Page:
By Eric J. Conn and Dan C. Deacon
OSHA has once again delayed enforcement of the controversial anti-retaliation provisions of its new electronic injury and illness recordkeeping rule. OSHA issued its second delay of the effective date of enforcement of this portion of the rule at the request of Judge Sam Lindsay of the U.S. District Court for the Northern District of Texas. Judge Lindsay is presiding over a legal challenge to this portion of the rule filed by industry plaintiffs, and asked OSHA to delay enforcement of the anti-retaliation provisions to give the court additional time to consider a pending motion for preliminary injunction to indefinitely delay enforcement. The new enforcement delay runs through December 1, 2016.
As we have described in previous articles, OSHA included in the new electronic recordkeeping rule, a set of new obligations requiring employers to implement “reasonable reporting” procedures for employees to report to their employers work-related injuries. Also included are a broad and vague new set of provisions that expand OSHA’s enforcement authority to prevent employer retaliation against employees who report injuries and illnesses. OSHA has provided little guidance on precisely what the agency intends by “reasonable” reporting procedures or what types of policies may violate the new anti-retaliation provisions, but we understand from past policy statements and regulatory history that OSHA will at least focus on reporting deadlines, safety incentive programs, post-injury drug testing, and management compensation or bonuses tied to injury rates.
Industry plaintiffs filed a lawsuit in the Northern District of Texas (TEXO ABC/AGC, Inc., et al. v. Perez, Civil Action No. 3:16-cv-01998-D) shortly after the final rule was promulgated, challenging these anti-retaliation elements of the rule on the grounds that OSHA did not show that the anti-relation provisions would actually reduce injury rates, and further that the agency did not follow requirements of the Administrative Procedures Act (“APA”) in the rulemaking process. The plaintiffs sought a preliminary injunction seeking to prevent OSHA from beginning to enforce these provisions pending a decision on the underlying legal challenge.
Literally one day after the emergency motion seeking a preliminary injunction was filed, on July 13th, OSHA announced it would voluntarily delay enforcement of the anti-retaliation provisions of the new rule until November 1, 2016 – nearly three months later than the original effective date of August 10, 2016 for this portion of the rule. Interestingly, however, a little over a month later, on August 19, 2016, OSHA filed an opposition to industry’s preliminary injunction motion urging the judge to not delay enforcement of the anti-retaliation provisions, stating that:
the plaintiffs “have established no harm at all, much less irreparable harm [associated with enforcement of these provisions].” OSHA argued, by contrast, that it “has determined that the anti-retaliation provision is necessary for the viability of its broader Recordkeeping Rule . . .”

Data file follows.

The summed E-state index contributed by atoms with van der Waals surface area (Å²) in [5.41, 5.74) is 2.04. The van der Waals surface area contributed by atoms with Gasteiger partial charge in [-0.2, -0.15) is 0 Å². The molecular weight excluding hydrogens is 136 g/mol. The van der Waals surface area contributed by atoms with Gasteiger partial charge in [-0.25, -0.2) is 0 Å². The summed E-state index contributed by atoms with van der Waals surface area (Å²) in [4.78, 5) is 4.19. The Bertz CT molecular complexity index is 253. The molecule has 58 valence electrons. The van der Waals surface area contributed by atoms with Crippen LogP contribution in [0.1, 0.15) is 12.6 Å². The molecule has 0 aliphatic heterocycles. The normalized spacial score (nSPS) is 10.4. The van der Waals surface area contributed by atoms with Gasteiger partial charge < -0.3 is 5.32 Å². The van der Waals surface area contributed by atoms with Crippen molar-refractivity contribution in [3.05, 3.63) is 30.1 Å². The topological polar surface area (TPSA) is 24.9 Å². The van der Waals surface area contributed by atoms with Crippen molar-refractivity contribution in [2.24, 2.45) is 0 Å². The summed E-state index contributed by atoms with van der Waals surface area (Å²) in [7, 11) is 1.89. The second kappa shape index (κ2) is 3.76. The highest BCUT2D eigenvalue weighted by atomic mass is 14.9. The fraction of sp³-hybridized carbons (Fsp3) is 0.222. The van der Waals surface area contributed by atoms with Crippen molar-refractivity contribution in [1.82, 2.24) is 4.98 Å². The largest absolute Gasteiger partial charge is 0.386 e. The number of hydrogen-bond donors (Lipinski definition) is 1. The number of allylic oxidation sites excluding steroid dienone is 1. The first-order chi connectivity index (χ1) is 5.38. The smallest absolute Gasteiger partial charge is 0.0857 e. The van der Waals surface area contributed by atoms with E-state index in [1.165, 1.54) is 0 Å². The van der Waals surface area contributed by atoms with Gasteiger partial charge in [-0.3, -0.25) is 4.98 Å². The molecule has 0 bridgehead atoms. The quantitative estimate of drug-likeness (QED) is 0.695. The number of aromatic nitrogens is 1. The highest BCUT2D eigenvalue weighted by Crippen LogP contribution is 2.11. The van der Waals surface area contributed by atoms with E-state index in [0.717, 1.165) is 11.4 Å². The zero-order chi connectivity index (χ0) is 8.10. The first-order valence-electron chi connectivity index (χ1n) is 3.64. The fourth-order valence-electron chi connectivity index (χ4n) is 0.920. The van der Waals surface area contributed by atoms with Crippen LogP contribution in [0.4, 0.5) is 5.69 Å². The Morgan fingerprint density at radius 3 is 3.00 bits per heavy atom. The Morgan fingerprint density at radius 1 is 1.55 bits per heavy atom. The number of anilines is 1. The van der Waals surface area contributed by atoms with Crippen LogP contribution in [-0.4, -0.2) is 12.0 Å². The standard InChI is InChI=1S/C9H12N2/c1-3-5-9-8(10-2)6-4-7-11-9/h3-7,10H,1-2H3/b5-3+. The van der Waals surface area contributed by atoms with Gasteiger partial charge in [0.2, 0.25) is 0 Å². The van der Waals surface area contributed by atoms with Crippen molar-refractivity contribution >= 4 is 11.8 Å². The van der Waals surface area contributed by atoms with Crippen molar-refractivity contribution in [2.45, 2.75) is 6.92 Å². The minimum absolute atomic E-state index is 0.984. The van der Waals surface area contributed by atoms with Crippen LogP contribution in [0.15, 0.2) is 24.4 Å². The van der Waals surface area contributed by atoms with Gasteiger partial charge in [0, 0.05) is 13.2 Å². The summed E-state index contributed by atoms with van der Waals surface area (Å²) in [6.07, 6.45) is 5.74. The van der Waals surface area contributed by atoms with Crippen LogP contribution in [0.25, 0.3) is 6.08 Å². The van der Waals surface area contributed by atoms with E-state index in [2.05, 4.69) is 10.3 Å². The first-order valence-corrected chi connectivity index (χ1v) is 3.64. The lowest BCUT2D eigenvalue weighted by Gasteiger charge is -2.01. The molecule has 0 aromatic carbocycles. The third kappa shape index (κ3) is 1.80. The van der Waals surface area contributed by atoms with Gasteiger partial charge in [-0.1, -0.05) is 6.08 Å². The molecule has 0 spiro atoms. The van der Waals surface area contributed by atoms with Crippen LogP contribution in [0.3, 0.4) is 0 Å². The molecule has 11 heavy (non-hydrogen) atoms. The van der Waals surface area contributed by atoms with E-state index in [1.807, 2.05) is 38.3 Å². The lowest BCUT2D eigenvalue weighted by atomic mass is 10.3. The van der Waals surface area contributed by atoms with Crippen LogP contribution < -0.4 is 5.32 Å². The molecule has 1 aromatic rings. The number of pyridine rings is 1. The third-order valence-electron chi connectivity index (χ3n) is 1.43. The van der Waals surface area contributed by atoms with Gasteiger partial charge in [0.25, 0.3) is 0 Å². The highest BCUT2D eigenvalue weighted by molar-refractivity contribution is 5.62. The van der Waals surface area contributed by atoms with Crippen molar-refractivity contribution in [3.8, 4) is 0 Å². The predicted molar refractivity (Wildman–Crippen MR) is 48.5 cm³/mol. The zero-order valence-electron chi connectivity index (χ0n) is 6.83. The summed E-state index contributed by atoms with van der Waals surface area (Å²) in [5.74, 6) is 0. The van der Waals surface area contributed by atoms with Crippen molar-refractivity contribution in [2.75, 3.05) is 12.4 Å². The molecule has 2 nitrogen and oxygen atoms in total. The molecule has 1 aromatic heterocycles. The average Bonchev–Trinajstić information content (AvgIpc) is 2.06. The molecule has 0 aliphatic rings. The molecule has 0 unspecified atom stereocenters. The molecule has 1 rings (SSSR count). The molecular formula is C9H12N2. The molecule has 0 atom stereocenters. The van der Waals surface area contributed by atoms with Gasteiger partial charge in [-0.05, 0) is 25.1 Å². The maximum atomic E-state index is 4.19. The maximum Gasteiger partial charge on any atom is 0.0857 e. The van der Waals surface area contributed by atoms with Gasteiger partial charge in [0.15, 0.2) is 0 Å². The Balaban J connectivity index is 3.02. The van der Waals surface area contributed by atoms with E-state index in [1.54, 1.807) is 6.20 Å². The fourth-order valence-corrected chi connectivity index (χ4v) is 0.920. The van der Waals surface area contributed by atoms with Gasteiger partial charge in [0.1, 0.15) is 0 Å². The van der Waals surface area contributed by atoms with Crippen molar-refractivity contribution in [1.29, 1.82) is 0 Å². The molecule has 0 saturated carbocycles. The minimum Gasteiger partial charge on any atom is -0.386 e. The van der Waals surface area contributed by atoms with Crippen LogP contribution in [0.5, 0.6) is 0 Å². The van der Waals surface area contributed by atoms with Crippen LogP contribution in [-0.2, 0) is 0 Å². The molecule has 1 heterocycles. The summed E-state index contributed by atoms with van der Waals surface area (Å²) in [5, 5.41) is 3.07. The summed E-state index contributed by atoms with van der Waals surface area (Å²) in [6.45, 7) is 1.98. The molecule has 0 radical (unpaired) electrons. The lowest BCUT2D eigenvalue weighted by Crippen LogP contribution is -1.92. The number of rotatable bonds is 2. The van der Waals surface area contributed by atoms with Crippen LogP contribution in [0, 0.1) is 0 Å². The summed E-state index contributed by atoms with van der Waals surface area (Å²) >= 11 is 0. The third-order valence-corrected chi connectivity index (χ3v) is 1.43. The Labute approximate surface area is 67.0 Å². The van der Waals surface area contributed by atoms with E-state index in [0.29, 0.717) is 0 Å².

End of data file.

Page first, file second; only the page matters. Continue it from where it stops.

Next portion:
While the court was in the process of reviewing the parties’ submissions, on September 26, 2016, a skirmish broke out between the parties when OSHA filed what amounts to a surreply – normally not allowed under the court’s rules of procedure – on the basis that the plaintiffs had for the first time asked in their reply brief to apply the scope of the requested injunction to “any jurisdiction where Plaintiffs are located, i.e., nationally.” The plaintiffs responded by strongly disagreeing that their requested nationwide injunctive relief was requested for the first time in their reply brief, and therefore opposing OSHA’s request for further opportunity to brief the issue.
In a rare development, last week — at least in part because of the parties’ skirmish over the scope of the injunctive relief being requested — Judge Lindsay issued an order requesting OSHA to extend the stay of enforcement of the challenged portions of the rule until December 1, 2016. Judge Lindsay stated in his October 14th Order that additional briefing by the parties should:
focus on “the issues of (1) whether a nationwide injunction that applies to Plaintiffs, as well as nonparties, is warranted in this case; and (2) whether such an injunction can be lawfully imposed by the court.”
OSHA advised the court yesterday that the Agency would agree to extend the stay of enforcement of the challenged portion of the rule, and then publicly announced its decision to postpone enforcement until December 1, 2016.
In light of these recent developments, employers can take some comfort in the fact that there will be a decision by the District Court on Industry’s request for injunctive relief prohibiting enforcement of the anti-retaliation portions of the rule prior to the date the new rule kicks in. Notwithstanding, it is still wise for employers to understand how these new provisions of the rule will affect their safety and health programs, and be prepared to comply with the requirements if the preliminary injunction is not granted. Stay tuned as the court case evolves.
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Observation: Ironically chilling effects suppress the identification of chilling effects. There is a vicious cycle of chilling effects reinforcing chilling effects until the organization is mired in Omertà .